Press release: Spinal surgeon warns holidaymakers of water park and shallow diving dangers

Diving (image by J. Ketelaars)

A top spinal surgeon has urged people to recognise the dangers posed by water parks and shallow diving as they set off on their summer holidays.

Evan Davies, a consultant spinal surgeon at University Hospital Southampton, said he operated recently on a patient who fractured his spine diving onto hidden rocks in Croatia.

He also referred to the case of 23-year-old David Briffaut, who snapped two vertebrae in his neck on a head-first water slide in Spain.

“It is so important that, in the excitement of being on holiday, people remember life can change in an instant and that has been evident recently both in my own patient cases and in the news,” he said.

“When you are relaxed and enjoying the moment with family and friends, undoubtedly that feeling of fun and invincibility can take over.

“However, as a spinal surgeon, I will often see the consequences of that moment of light-hearted fun - in the worst cases causing paralysis and, on some occasions, proving fatal.”

Mr Davies said he was “extremely concerned” to learn of the injuries sustained by David on the ‘Splash’ water slide in Benidorm and urged others to take note.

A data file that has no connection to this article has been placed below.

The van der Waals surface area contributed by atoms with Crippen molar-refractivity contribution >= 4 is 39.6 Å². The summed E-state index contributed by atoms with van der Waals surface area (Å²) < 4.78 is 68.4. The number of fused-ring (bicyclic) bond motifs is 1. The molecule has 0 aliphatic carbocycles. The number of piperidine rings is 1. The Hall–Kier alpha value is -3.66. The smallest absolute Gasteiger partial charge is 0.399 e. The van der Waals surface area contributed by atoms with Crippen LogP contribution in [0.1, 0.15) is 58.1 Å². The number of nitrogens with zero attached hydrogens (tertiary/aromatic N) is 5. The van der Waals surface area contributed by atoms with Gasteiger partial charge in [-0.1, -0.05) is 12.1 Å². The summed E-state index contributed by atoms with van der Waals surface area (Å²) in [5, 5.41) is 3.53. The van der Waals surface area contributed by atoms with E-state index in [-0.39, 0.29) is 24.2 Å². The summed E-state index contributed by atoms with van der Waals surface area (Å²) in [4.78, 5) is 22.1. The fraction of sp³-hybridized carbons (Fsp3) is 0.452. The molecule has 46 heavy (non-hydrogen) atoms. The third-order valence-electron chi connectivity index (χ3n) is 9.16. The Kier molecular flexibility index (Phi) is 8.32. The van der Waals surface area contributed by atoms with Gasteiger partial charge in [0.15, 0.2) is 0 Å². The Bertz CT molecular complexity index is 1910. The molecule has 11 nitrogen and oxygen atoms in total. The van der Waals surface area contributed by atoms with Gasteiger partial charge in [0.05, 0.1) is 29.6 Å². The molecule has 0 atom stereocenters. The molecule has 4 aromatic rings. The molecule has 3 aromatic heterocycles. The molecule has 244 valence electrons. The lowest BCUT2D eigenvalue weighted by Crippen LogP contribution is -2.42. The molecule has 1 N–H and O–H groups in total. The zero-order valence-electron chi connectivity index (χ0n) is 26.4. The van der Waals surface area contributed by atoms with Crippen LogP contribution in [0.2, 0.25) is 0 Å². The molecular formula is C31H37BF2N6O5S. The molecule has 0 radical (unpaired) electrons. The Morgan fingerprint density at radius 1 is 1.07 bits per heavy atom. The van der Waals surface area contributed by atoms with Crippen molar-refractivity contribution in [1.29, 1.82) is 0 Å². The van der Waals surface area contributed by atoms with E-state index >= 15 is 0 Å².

“What can often look on the face of it to be a quick and innocent thrill on these attractions can have potential to cause significant injury - that is something any impact head on at high speed can cause,” he explained.

“My message would be to remember that health warnings won’t be high on the agenda at many holiday attractions and destinations and, in many countries, regulations and monitoring can vary greatly.

“So carry out a quick assessment of your own when visiting attractions such as water parks and, if you have a doubt about safety, avoid it.”

Mr Davies also said, despite regular warnings, rarely a year goes by when he doesn’t treat the consequences of shallow diving.

“We must continue to raise awareness of just how dangerous it can be for people to dive into water abroad in places they have no knowledge of and end up crashing into rocks.

“I have just recently operated on my first patient of the summer who fell foul of this and there will no doubt be more and, sometimes, no level of surgery can recover the damage caused in a moment of madness.”

Posted on Wednesday 31 July 2019